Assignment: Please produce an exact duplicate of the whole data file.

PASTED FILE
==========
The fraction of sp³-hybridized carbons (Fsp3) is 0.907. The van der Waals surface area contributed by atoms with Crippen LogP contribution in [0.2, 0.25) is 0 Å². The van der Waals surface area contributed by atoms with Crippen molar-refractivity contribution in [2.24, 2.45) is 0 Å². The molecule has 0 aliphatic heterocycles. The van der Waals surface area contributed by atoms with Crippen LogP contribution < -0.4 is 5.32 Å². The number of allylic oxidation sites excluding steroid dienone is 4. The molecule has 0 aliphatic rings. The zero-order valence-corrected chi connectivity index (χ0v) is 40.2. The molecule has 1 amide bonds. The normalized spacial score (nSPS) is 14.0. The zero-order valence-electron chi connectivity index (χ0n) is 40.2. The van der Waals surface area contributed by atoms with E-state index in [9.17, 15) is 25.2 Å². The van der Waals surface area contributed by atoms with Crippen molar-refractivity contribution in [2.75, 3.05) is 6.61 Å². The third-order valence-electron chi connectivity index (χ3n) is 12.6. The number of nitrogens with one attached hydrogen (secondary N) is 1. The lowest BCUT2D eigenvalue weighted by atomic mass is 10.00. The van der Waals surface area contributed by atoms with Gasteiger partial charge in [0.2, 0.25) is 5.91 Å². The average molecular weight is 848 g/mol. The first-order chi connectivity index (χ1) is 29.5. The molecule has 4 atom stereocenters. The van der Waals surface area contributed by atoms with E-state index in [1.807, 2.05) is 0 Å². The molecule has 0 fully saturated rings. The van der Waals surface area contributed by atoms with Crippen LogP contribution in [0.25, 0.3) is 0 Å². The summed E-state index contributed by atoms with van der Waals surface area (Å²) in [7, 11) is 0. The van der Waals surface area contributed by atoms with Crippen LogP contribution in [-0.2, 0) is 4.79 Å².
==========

The fraction of sp³-hybridized carbons (Fsp3) is 0.907. The van der Waals surface area contributed by atoms with Crippen LogP contribution in [0.2, 0.25) is 0 Å². The van der Waals surface area contributed by atoms with Crippen molar-refractivity contribution in [2.24, 2.45) is 0 Å². The molecule has 0 aliphatic heterocycles. The van der Waals surface area contributed by atoms with Crippen LogP contribution < -0.4 is 5.32 Å². The number of allylic oxidation sites excluding steroid dienone is 4. The molecule has 0 aliphatic rings. The zero-order valence-corrected chi connectivity index (χ0v) is 40.2. The molecule has 1 amide bonds. The normalized spacial score (nSPS) is 14.0. The zero-order valence-electron chi connectivity index (χ0n) is 40.2. The van der Waals surface area contributed by atoms with E-state index in [9.17, 15) is 25.2 Å². The van der Waals surface area contributed by atoms with Crippen molar-refractivity contribution in [2.75, 3.05) is 6.61 Å². The third-order valence-electron chi connectivity index (χ3n) is 12.6. The number of nitrogens with one attached hydrogen (secondary N) is 1. The lowest BCUT2D eigenvalue weighted by atomic mass is 10.00. The van der Waals surface area contributed by atoms with Gasteiger partial charge in [0.2, 0.25) is 5.91 Å². The average molecular weight is 848 g/mol. The first-order chi connectivity index (χ1) is 29.5. The molecule has 4 atom stereocenters. The van der Waals surface area contributed by atoms with E-state index in [1.807, 2.05) is 0 Å². The molecule has 0 fully saturated rings. The van der Waals surface area contributed by atoms with Crippen LogP contribution in [0.25, 0.3) is 0 Å². The summed E-state index contributed by atoms with van der Waals surface area (Å²) in [7, 11) is 0. The van der Waals surface area contributed by atoms with Crippen LogP contribution in [-0.2, 0) is 4.79 Å².